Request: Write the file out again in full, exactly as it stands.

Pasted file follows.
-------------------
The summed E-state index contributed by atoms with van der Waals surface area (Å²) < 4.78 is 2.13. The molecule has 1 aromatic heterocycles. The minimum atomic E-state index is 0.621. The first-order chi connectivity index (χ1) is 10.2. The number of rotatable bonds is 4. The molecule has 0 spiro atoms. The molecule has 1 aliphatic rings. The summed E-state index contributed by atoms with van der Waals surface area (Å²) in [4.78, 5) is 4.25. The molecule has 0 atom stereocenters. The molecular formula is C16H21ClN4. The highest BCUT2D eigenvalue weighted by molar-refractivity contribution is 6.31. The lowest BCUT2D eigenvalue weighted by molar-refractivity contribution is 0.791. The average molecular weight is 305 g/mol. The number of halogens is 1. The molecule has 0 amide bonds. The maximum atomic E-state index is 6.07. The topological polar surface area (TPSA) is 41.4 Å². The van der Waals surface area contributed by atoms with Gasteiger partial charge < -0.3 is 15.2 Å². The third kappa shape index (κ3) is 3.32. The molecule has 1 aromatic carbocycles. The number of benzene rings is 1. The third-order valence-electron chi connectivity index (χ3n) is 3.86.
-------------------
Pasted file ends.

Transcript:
The summed E-state index contributed by atoms with van der Waals surface area (Å²) < 4.78 is 2.13. The molecule has 1 aromatic heterocycles. The minimum atomic E-state index is 0.621. The first-order chi connectivity index (χ1) is 10.2. The number of rotatable bonds is 4. The molecule has 0 spiro atoms. The molecule has 1 aliphatic rings. The summed E-state index contributed by atoms with van der Waals surface area (Å²) in [4.78, 5) is 4.25. The molecule has 0 atom stereocenters. The molecular formula is C16H21ClN4. The highest BCUT2D eigenvalue weighted by molar-refractivity contribution is 6.31. The lowest BCUT2D eigenvalue weighted by molar-refractivity contribution is 0.791. The average molecular weight is 305 g/mol. The number of halogens is 1. The molecule has 0 amide bonds. The maximum atomic E-state index is 6.07. The topological polar surface area (TPSA) is 41.4 Å². The van der Waals surface area contributed by atoms with Gasteiger partial charge < -0.3 is 15.2 Å². The third kappa shape index (κ3) is 3.32. The molecule has 1 aromatic carbocycles. The number of benzene rings is 1. The third-order valence-electron chi connectivity index (χ3n) is 3.86.